The master plan for the renovation of the Royal Museum of Fine Arts in Antwerp was unveiled at a news conference this morning by the Flemish Minister of Culture Bert Anciaux. The master plan by Claus and Kaan Architects incorporates an ingenious design that will, in effect, create two museum buildings in one: the old, renovated 19th-century building and a brand-new 21st-century construction inside the walls of the existing museum. The conversion, which will increase the available exhibition space by half, will be invisible from the exterior and from inside the 19th-century halls. The Flemish Community is investing 44 million euros in the project. During the renovation works, the museum’s core collection shall be on display at MAS (Museum on the Stream). In addition, the Royal Museum of Fine Arts (KMSKA) will be organizing a number of satellite exhibitions. The museum will close for renovation in 2010 and reopen in 2012.
From the museum press release
The last major investment in the building of the KMSKA dates from 1999, the year of the Van Dyck exhibition. It was already obvious at the time that a more structural intervention was required in order to maintain the building and infrastructure. With this in mind, the Flemish Government Architect launched a call for public tenders in 2003. The following year, Claus and Kaan Architects were commissioned to develop a master plan.
The risk analysis, which was conducted as part of the preparations for the master plan, confirmed that the building was in urgent need of structural repairs and maintenance. The architects pointed out the latent asbestos hazard, the impossibility of maintaining the climatic installations and the chaotic state of the antiquated electrical wiring.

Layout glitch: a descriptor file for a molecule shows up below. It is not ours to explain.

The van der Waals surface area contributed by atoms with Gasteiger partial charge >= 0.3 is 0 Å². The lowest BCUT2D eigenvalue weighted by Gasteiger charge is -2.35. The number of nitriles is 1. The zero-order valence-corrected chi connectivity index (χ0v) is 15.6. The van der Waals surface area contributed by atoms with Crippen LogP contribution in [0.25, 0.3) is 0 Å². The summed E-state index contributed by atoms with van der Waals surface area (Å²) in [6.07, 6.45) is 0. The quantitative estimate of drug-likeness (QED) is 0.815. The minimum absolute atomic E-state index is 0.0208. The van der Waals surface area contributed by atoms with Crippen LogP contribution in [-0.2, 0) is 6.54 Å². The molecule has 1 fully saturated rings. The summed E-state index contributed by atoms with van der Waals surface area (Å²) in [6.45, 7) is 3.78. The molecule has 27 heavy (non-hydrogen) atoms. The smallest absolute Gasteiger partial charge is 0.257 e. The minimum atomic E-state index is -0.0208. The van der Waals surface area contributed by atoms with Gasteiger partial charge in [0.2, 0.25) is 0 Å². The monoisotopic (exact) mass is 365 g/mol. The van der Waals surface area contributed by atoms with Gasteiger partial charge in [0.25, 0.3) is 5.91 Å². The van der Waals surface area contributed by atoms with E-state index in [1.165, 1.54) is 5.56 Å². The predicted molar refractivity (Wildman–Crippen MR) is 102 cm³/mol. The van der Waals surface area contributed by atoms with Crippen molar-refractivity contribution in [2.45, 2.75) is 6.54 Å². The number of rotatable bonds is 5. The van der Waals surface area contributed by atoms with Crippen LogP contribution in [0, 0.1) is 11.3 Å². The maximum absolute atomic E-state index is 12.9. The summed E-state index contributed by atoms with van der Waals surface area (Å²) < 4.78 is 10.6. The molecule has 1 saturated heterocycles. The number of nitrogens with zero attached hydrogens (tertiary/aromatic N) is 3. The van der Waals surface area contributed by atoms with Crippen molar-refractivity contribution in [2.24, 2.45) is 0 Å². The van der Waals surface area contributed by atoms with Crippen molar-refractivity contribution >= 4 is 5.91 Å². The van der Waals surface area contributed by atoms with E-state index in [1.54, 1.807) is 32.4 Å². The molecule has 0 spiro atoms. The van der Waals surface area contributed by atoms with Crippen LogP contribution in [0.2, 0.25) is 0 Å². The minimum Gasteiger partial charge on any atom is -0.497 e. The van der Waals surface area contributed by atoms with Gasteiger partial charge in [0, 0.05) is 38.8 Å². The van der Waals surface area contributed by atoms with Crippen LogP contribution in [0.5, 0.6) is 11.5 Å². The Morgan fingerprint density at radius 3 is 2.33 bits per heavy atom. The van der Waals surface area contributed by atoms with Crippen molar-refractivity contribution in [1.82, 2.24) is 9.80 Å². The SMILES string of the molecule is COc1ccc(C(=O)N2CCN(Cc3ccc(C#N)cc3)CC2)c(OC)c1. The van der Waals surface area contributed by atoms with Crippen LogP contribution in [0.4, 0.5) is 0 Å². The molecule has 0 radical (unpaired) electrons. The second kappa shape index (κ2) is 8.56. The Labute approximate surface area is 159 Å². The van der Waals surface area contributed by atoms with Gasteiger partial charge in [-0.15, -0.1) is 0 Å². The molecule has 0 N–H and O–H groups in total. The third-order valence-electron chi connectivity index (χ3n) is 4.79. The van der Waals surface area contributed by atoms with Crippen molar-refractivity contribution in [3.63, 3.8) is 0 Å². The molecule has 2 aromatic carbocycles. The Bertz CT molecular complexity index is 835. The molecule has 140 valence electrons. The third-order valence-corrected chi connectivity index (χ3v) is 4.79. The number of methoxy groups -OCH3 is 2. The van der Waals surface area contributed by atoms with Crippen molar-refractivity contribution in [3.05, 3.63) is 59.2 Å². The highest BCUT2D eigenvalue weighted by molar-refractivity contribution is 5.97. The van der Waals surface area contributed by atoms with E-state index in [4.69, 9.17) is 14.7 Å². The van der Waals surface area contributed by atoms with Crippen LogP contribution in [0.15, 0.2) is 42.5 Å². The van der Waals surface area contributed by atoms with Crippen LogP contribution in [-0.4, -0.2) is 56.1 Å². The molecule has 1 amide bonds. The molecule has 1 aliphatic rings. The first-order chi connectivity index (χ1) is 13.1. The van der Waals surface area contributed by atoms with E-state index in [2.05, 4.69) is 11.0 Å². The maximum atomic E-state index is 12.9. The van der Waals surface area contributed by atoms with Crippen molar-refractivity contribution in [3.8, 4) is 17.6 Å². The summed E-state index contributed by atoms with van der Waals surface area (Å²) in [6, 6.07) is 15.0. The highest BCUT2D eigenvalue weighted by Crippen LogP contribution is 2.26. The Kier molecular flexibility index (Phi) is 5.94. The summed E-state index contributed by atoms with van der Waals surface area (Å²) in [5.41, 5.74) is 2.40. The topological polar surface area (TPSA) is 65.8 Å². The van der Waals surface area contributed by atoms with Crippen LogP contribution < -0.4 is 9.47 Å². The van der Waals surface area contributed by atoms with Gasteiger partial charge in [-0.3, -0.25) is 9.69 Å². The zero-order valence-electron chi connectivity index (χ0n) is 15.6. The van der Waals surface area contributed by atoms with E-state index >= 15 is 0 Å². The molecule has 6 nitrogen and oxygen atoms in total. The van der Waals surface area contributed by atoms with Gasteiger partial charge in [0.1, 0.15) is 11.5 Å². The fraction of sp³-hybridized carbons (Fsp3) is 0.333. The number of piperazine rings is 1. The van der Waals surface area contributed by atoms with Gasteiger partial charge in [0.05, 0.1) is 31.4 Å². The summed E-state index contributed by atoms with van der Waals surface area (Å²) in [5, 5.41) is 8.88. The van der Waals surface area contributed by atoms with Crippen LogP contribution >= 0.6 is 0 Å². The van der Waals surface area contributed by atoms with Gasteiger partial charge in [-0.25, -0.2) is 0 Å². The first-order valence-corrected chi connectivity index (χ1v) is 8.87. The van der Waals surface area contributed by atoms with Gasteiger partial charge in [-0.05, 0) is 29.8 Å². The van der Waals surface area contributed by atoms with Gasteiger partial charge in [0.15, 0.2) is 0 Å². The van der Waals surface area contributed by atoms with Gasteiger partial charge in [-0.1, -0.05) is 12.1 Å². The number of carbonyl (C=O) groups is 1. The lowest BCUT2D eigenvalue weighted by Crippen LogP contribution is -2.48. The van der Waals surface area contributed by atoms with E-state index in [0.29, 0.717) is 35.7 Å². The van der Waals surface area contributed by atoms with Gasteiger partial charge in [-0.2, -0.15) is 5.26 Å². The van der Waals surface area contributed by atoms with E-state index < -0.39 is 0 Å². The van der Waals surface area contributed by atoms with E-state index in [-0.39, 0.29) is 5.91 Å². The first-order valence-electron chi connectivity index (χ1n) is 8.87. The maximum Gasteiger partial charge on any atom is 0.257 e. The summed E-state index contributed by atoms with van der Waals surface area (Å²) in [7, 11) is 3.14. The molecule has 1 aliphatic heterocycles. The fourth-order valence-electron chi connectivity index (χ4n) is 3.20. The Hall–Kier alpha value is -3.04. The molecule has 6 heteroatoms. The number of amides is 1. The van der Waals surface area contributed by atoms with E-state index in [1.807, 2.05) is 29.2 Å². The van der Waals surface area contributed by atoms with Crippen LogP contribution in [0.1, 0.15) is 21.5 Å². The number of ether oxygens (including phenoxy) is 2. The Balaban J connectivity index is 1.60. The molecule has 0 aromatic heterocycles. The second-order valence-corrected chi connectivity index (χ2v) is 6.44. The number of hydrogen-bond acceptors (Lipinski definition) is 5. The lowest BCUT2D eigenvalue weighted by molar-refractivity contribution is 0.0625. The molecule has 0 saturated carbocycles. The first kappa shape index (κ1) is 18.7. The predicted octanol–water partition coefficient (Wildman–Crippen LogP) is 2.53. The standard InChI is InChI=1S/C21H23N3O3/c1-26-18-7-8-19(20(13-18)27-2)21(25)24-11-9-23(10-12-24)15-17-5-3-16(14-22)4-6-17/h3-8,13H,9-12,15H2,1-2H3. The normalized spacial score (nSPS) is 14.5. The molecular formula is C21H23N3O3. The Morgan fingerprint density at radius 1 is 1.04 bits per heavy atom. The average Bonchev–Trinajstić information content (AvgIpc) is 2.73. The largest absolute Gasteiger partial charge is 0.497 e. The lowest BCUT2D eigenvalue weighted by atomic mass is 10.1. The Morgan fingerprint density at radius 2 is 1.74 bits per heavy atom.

By late October 2006, Claus and Kaan Architects had completed the master plan. Originally, the plan was comprised of five stages, but budgetary constraints meant it had to be reworked into two large phases: i) the structural safety and waterproofing of the building, including the depot and shipping room, and ii) the extension of the public areas and galleries.
Claus and Kaan Architects have come up with an ingenious design that will not affect the appearance of the 19th-century museum building and yet expand the available exhibition space by half. The four large patios or inner shafts of the building shall be utilized maximally to accommodate additional interconnecting floors, creating a new – vertically structured – museum inside the existing historical frame. This will result in two museum buildings in one: the old, renovated 19th-century building and a brand-new 21st-century construction inside the walls of the existing museum. The conversion, which will increase the available exhibition space by half, will be invisible from the exterior and from inside the 19th-century halls. The new museum will offer space for displaying the permanent collection as well as for temporary exhibitions. The Flemish community is investing 44 million euros in this renovation project.
Showpieces to stay in Flanders; packages to travel the world
The KMSKA will be closing its doors for the renovation in 2010.